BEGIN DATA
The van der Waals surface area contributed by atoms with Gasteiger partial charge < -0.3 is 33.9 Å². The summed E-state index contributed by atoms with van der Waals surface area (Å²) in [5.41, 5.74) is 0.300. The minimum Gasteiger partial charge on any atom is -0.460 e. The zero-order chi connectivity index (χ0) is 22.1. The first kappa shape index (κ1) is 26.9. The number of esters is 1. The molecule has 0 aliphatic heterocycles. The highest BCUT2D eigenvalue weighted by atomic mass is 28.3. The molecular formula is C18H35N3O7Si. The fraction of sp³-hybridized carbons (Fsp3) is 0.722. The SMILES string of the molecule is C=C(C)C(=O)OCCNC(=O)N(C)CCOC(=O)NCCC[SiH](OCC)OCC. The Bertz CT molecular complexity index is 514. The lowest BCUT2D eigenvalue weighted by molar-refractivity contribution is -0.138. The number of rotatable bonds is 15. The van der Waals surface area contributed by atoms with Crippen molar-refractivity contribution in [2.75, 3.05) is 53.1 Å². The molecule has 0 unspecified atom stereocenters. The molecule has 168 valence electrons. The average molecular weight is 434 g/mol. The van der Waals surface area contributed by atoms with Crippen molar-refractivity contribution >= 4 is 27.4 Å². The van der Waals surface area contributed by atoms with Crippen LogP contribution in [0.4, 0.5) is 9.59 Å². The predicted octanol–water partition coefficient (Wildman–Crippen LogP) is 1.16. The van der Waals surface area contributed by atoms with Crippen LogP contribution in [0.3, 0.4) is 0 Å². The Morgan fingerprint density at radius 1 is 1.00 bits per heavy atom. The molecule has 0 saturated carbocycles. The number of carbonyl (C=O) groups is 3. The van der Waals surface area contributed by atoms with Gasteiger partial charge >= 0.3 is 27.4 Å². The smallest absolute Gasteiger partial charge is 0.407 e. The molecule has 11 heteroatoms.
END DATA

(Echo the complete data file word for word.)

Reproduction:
The van der Waals surface area contributed by atoms with Gasteiger partial charge < -0.3 is 33.9 Å². The summed E-state index contributed by atoms with van der Waals surface area (Å²) in [5.41, 5.74) is 0.300. The minimum Gasteiger partial charge on any atom is -0.460 e. The zero-order chi connectivity index (χ0) is 22.1. The first kappa shape index (κ1) is 26.9. The number of esters is 1. The molecule has 0 aliphatic heterocycles. The highest BCUT2D eigenvalue weighted by atomic mass is 28.3. The molecular formula is C18H35N3O7Si. The fraction of sp³-hybridized carbons (Fsp3) is 0.722. The SMILES string of the molecule is C=C(C)C(=O)OCCNC(=O)N(C)CCOC(=O)NCCC[SiH](OCC)OCC. The Bertz CT molecular complexity index is 514. The lowest BCUT2D eigenvalue weighted by molar-refractivity contribution is -0.138. The number of rotatable bonds is 15. The van der Waals surface area contributed by atoms with Crippen molar-refractivity contribution in [2.75, 3.05) is 53.1 Å². The molecule has 0 unspecified atom stereocenters. The molecule has 168 valence electrons. The average molecular weight is 434 g/mol. The van der Waals surface area contributed by atoms with Crippen molar-refractivity contribution >= 4 is 27.4 Å². The van der Waals surface area contributed by atoms with Crippen LogP contribution in [0.4, 0.5) is 9.59 Å². The predicted octanol–water partition coefficient (Wildman–Crippen LogP) is 1.16. The van der Waals surface area contributed by atoms with Crippen LogP contribution in [0.3, 0.4) is 0 Å². The Morgan fingerprint density at radius 1 is 1.00 bits per heavy atom. The molecule has 0 saturated carbocycles. The number of carbonyl (C=O) groups is 3. The van der Waals surface area contributed by atoms with Gasteiger partial charge >= 0.3 is 27.4 Å². The smallest absolute Gasteiger partial charge is 0.407 e. The molecule has 11 heteroatoms.